Zulawski at this point seems to take inspiration from the dance musical, where a character experiences an emotion so thoroughly and immensely he has no choice but to express it in song (or dance)-- think Gene Kelly stomping on puddles in Singin in the Rain or Fred Astaire violating the laws of gravity in Royal Wedding. When Anna starts laughing out loud in the subway her body spinning in increasingly wild gyrations (not unlike the tarantella, or a mystic undergoing drug-induced ecstasy) she punctuates her hysteria with odd fluttering wrist movements like a hatchling prematurely attempting flight-- an oddly precise gesture whose beauty (so delicate so unexpected) adds an extra jolt of shock to the horror. 

Beyond dance, beyond the duet of man and woman yelling at each other from across a chasm of irreconcilable differences? The film draws on the singular talent of special-effect puppeteer Carlo Rimbaldi (Alien; Close Encounters; E.T. a year later), the resulting scenes so easy to misinterpret most people probably did; wouldn't be surprised to learn of screenings where the audience bursts out in laughter. But Zulawski keeps Rimbaldi's creature in the relative dark, drenches it in sticky slippery blood (the smell on set must have been awful, even if the blood was fake), imbues the imagery with the kind of sensual beauty that makes for great horror-- one imagines would-be anime filmmakers looking at this and perpetuating the hentai genre only a few years later, or Hokusai gazing at this 80's incarnation of his infamous woodwork and nodding his approval.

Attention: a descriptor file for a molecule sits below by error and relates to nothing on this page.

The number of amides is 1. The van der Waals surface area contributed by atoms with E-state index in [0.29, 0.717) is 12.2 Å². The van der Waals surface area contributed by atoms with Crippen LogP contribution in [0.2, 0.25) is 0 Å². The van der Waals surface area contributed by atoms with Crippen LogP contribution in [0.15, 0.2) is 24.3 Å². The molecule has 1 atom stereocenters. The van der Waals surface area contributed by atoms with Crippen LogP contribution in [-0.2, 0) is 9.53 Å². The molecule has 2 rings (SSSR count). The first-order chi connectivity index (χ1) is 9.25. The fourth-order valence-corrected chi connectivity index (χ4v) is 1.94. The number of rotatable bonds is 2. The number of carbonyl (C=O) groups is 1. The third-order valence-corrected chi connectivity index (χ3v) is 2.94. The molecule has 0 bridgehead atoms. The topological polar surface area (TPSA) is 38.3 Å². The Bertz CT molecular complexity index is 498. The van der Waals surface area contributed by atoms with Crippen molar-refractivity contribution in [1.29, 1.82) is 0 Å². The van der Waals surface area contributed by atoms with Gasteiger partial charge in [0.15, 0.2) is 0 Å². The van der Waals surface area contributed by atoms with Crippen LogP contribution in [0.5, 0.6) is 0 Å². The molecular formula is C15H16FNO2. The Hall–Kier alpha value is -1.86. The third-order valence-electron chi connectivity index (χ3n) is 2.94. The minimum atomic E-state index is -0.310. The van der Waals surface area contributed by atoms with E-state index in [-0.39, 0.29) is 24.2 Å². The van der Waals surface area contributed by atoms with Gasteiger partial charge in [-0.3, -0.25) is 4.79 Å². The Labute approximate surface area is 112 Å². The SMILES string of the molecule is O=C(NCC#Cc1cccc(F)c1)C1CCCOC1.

I mentioned beauty; might as well include humor. Zulawski goes so far so often one wonders if he's openly inviting you to laugh. Certainly Heinrich-- reportedly modeled after Margot's lover-- is meant to be an object of fun: caressing Mark's face or chest, pausing in a Karate Kid crane stance before kicking Mark in the face (Heinrich's a funny and also unsettlingly adept fighter) he's the kind of philosophical poseur one dearly wants to knee in the groin and is the touch of astringent needed to cut through the film's intensity.